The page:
BBB Tip: Protect Yourself from “Storm Chasers” After a Natural Disaster | Community

As parts of Minnesota clean up from storms overnight, communities come together to help in need. Unfortunately, in the aftermath of a crisis, entrepreneurs also take advantage of those who have already been victimized. Better Business Bureau is warning homeowners affected by natural disasters to be wary of “storm chasers” and out-of-town entrepreneurs soliciting business. While not all storm chasers are crooks, they may not have the right license for your area, offer quick fixes, or make big promises they can’t keep.

There are some things you need to do when hiring a contractor (like getting three quotes, getting everything in writing, and paying with a credit card). Click here for BBB advice on hiring a contractor.

For victims evacuated to a shelter, know what to expect during the COVID-19 pandemic.

BBB also offers these specific tips for victims of natural disasters:

• Contact your insurance company – Learn about your policy coverage and specific deposit requirements. Keep all receipts, including those for food, temporary accommodation, or other expenses that may be covered by your policy. Your insurance company may also have recommended contractors.

• Do your research – Find trusted businesses on Check the government agency in your state or province responsible for registering and / or licensing contractors. Get referrals from friends and relatives.

• Resist High Pressure Sales – Some storm chasers use tactics like the “bargain” that you will only get if you hire the contractor on site. Be proactive in selecting a contractor and don’t react to phone sales calls or door-to-door presentations. Victims of disasters should never feel pressured into making a hasty decision or choosing an unfamiliar entrepreneur.

• Pay particular attention to door-to-door contractors – Many municipalities require a solicitation permit if vendors are door-to-door. Ask for an identity document. Check their vehicle for a business name, phone number and license plates for your state or province.

• Do not issue insurance checks to contractors – Obtain an invoice from the contractor and pay it directly (preferably with a credit card, which offers additional protection against fraud compared to other payment methods). Do not sign any documents that give the contractor rights to your insurance claims. If you have any questions, contact your insurance company or agent.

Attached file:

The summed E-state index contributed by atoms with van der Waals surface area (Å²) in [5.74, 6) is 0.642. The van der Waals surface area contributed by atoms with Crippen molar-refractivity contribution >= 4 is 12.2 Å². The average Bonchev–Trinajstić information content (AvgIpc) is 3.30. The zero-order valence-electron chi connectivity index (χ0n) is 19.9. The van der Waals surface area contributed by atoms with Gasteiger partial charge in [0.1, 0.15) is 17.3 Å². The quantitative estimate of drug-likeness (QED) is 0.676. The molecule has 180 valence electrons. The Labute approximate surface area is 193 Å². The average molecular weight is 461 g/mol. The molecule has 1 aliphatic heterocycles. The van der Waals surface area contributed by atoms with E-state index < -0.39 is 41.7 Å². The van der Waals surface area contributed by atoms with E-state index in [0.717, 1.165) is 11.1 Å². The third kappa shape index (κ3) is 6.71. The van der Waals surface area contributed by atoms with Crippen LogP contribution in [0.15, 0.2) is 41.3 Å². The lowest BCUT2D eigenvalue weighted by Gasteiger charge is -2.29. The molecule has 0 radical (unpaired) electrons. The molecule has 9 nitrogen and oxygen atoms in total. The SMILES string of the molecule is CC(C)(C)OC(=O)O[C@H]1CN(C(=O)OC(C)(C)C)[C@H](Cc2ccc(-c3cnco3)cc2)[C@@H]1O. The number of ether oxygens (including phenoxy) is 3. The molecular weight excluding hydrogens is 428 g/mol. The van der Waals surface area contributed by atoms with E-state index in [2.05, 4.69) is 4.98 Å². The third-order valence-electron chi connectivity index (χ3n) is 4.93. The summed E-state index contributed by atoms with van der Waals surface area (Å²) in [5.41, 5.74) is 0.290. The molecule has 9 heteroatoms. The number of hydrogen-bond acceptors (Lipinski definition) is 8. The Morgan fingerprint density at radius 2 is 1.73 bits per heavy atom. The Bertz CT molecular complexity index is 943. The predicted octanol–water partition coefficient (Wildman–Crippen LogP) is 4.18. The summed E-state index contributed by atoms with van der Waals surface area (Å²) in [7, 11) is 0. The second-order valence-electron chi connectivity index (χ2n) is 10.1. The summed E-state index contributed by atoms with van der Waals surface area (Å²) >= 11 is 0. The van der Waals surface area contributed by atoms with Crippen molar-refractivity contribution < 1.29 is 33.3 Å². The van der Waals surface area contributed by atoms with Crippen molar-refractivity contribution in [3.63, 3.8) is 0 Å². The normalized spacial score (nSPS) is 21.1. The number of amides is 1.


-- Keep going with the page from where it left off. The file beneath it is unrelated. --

• Beware of places you can’t see – Although most contractors follow the law, be careful allowing someone you don’t know to inspect your roof and other areas of your home. An unethical entrepreneur can actually create damage to get work. The same goes for attics, crawl spaces, ducts and other places that you cannot easily access or see on your own.

BBB is also warning contractors to beware of storm chasers who offer to pay substantial sums to local construction companies to use the company’s established name, reputation and phone. They pose as a local business, collect the insurance money and then move on, leaving the real business to deal with unhappy customers due to poor execution, unfinished work, or unfulfilled warranties. .

Here are some additional resources:

• Tips to help you find a trustworthy tree service company you can trust.

• Find a contractor near you and read BBB’s tips on hiring a contractor.

• Report scams to

• Visit to search for company profiles, file a complaint or write a customer review.

• Learn more about BBB accreditation standards and BBB standards for trust. Find out how to become a BBB accredited business.

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